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A collection of Canadian poetry journals from the early years of a golden era in Canadian verse. This entire lot of scarce periodicals came from the library of Robert Weaver, who could arguably be referred to as the prime patron of modern Canadian writing. Weaver worked for the CBC producing radio programs on literature and provided many of the most important modern Canadian writers with the money to feed their families by buying their poetry and short stories to be broadcast on the CBC.
Because the earliest issues are quite rare and First Statement and Northern Review are scarce we are offering these incomplete runs as lots.

(CRAWLEY, Alan. Editor). Contemporary Verse. A Canadian Quarterly.
(Victoria) B.C.: no publisher, 1941-1952. 8vo., printed wrappers. 29 of 39 published issues; numbers 5-11, 13, 15, 17, 19-28, 30, 32-39. All issues about near fine.

Co-founded by Floris McLaren and Dorothy Livesay, Contemporary Verse was established to fill a gap in the Canadian literary world: “The climate of the time was particularly depressing…. The chances of publication in Canada for an unknown writer, or for a writer experimenting with new verse forms, or concerned with social or political themes, were almost non-existent.” Indeed, Contemporary Verse was an early outlet for many then-unknown Canadian poets including Page, Souster, Waddington, and Macpherson. Under the exceptional editorial gaze of Alan Crawley, Canadian Verse was, for over a decade, a place where Canadian poets could find inspiration, guidance, and opportunity that was unmatched in the country.

(SUTHERLAND, John. Editor). First Statement. Canadian Prose and Poetry.
Montreal: (First Statement Press), 1943-1945. 8vo., printed wrappers. 11 of ? published issues; Vol 2, Nos. 1-7, 9-12. Light soiling, writing on upper cover of five issues, all issues very good to near fine.

One of the earliest journals of Canadian modernist poetry, First Statement ran from 1942 to 1945 (ending with Vol 3 No. 1). Running concurrently with rival journal Preview until the two merged to become Northern Review, First Statement grew from a small run of mimeographed pamphlets to a journal distributed around the country. In addition to the Sutherland, Irving Layton and Louis Dudek would join the editorial board. “The so-called First Statement Group aligned itself with the cosmopolitan aesthetic in Canadian poetry, drawing inspiration from such avant-garde American poets as Ezra Pound and William Carlos Williams. This placed the editorial policy of First Statement somewhat in opposition with that of Preview, which tended to favour such British anti-modernists as W. H. Auden and Dylan Thomas. Despite these differences, the rivalry between the two magazines was never strong, and A. M. Klein, F. R. Scott, and other important poets published in both periodicals.” This is a near-complete run of Volume 2—Volume 3 having only one issue before publication ceased altogether.
The writing on the covers is in Weaver’s hand. Rather than constituting defects the writing actually enhances the value of these magazines as Robert Weaver provides confirmation of what took considerable research for us to ascertain. He writes beside the name of one – “Jim Dorken” the name Irving Layton. And we have confirmed that indeed Irving Layton used that name as a pseudonym for the story in that issue. On another he writes “Sutherland” beside another name and we surmise that that piece will be authored by John Sutherland under that pseudonym. The first year issues (not present here) of First Statement were apparently issued as mimeographs, or in some similar format, probably in 8 ½” x 11” size. We have been quite astounded on inquiring of those colleagues who have spent many years specializing in modern Canadian poetry to find that no one can remember seeing or owning any of that first year.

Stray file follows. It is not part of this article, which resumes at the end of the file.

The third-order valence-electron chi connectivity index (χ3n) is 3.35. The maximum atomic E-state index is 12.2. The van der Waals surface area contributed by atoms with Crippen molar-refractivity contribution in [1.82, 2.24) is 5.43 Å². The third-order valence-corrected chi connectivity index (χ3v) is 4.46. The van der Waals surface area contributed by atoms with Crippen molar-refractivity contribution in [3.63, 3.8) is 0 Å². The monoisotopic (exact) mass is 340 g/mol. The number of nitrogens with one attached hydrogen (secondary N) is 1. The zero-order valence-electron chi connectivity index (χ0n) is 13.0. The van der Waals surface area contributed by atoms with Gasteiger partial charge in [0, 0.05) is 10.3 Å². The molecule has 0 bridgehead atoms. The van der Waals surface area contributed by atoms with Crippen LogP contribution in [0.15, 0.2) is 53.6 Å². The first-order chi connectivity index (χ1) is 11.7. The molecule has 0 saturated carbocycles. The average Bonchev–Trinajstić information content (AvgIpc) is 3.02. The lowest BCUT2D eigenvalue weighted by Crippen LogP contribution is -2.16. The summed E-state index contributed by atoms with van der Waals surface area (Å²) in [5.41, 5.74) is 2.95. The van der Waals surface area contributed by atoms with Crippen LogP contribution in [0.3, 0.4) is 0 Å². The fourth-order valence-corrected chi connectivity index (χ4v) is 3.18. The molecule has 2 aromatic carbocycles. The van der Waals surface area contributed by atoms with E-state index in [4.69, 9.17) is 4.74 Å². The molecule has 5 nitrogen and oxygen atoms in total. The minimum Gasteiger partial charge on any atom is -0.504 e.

(SUTHERLAND, John. Editor.) Northern Review A Canadian Literary Magazine.
Montreal, Toronto: First Statement Press, 1945-1956. 8vo., printed wrappers. 32 of 40 published issues. Vol 1. Nos. 1 & 6; Vol 2 Nos. 1-6; Vol 3 Nos. 1-6; Vol 4 Nos. 1, 3, 6; Vol 5 Nos. 2, 3&4 (combined), 5, 6; Vol 6 Nos. 1-6; Vol 7 Nos 1-4 (4 being the final issue published). Stamps, light soiling and edgewear; all issues very good to near fine.

The Northern Review was born out of the merger of Montreal-based, rival literary magazines Preview and First Statement. Edited by John Sutherland, and running from 1945-1956 it was one of the foremost magazines of its kind for a decade, representing a period when Montreal was a hub of Canadian poetry. “The group that originally embarked on Northern Review included [F.R.] Scott, [A.M.] Klein, [Irving] Layton, [Patrick] Anderson, [P.K.] Page, A.J.M. Smith, Dorothy Livesay and Ralph Gustafson, but in 1947 several members of the board resigned over a controversial review Sutherland published without consulting his associates. In 1948 Layton left, and the review became largely an expression of Sutherland's increasingly conservative attitude, though it still attracted good writers, including Mavis Gallant, Brian Moore, Marshall McLuhan and George Woodcock. It came to an end with Sutherland's death in 1956” The Canadian Encyclopedia

As an aside we have and can offer of required Weaver`s complete run of the Tamarack Review of which he was a founder and an editor.

$2,400.00 for the lot

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